After sharing my article on the importance of youth team sports, I was approached by Michael Franks, a father of two, retired coach, and a child of a single parent home. He had a few thoughts on the subject, specifically from the view of a child growing up in a single parent home.
I wanted to share his thoughts here:
I grew up in a single parent home and a lot of the influence I received early on was from my basketball coaches. I learned about discipline, humility and how to respect authority like coaches and referees, as well as my teammates and opponents.
While my coaches merely reinforced the messages mom was teaching me at home, the team and sport format made them much easier for me to understand.
Individuality and Support
Youth sports also gave me a sense of individuality. They helped me learn about myself that, now looking back, I realize was one of the best things about being a part of a team and competing against others with similar goals. I learned how to interact with kids that I never would have spoken to in other circumstances. I met kids and developed relationships that I still have today.
From my experience coaching, I’ve also learned that youth sports can help make kids (as well as parents) feel like they are a part of something bigger; it can help give them a sense of belonging.
When you’re young, sometimes it can feel as if you’re carrying the weight of the world on your shoulders and coping isn’t easy. Being around kids your own age that are going through the same thing you are, can make you feel a little less alone. Winning/losing, homework, puberty, peer pressure, it can all be overwhelming for kids who do not have the proper support at home.
I believe quality youth coaches can give that kind of support and advice to a kid who may not know where to find it otherwise.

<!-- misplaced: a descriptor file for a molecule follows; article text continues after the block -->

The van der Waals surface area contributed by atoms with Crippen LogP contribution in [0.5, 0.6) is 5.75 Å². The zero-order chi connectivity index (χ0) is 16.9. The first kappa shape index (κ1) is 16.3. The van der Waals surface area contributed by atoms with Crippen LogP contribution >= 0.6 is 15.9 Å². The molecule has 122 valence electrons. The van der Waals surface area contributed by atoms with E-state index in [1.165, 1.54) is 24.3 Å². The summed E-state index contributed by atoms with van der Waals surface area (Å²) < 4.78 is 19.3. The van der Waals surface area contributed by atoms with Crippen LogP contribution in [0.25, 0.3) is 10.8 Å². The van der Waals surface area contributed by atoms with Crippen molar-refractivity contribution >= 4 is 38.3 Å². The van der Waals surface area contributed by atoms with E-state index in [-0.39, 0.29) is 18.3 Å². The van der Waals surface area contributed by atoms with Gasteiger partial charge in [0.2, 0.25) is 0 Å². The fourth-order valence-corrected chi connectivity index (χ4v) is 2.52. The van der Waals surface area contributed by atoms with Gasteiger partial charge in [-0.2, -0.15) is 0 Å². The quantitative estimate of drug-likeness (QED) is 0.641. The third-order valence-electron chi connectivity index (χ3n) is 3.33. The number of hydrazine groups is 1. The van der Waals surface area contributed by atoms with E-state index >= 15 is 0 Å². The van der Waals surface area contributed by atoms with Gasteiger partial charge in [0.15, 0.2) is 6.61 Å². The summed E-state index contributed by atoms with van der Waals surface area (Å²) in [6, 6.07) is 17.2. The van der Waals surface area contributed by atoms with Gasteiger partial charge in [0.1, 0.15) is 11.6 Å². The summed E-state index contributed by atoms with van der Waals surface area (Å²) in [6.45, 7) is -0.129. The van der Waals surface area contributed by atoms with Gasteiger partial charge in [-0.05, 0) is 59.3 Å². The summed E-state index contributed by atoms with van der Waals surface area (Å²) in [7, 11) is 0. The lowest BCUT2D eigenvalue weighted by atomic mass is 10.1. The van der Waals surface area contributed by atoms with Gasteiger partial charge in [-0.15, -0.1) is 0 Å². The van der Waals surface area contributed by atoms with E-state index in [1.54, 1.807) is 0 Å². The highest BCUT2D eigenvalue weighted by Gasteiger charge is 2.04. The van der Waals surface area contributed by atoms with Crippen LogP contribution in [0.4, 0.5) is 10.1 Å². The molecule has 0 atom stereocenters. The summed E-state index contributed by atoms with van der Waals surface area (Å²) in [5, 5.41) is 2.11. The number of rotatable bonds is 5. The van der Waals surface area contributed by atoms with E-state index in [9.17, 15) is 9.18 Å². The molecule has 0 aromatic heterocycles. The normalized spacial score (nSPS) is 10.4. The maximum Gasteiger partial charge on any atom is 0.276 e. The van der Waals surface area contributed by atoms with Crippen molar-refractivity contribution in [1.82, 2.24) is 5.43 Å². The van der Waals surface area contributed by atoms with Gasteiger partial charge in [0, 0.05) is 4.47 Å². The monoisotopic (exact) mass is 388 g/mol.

The Parent Plays a Different Role
Another one of the most overlooked advantages of youth sports in single parent homes is that it gives the parent an opportunity to be a cheerleader, not just the disciplinarian. It reminds kids that their parents are with them, not against them.
I often tell the kids on my team that one of the best things about practice is that they don’t have to worry about homework, chores or any other responsibilities. They just get to play ball. Likewise for the parents, they get to cheer for their child, without competing distractions and obligations.
What is better for a parent than sitting down for an hour, uninterrupted, and watching their kids grow by doing something they love to do? Sports give us that.
The Youth Coach
I honestly can’t remember the name of any of my youth coaches, but I can say that the lessons those men taught me stick with me to this day. I think that is the best role that a youth coach can play.
As I talked about this with friends I realized that youth sports, as a coach and as a player, have touched almost every single aspect of my life. While I understand the importance of winning, I also understand the much more important and potential role I may have in an athlete’s life as a resource for guidance and support.
Youth sports have given me a platform to educate and teach life skills to those from both single and multiple parent homes.
Did you grow up in a single parent home and play youth sports? If so, what role did your coaches and teammates play for you?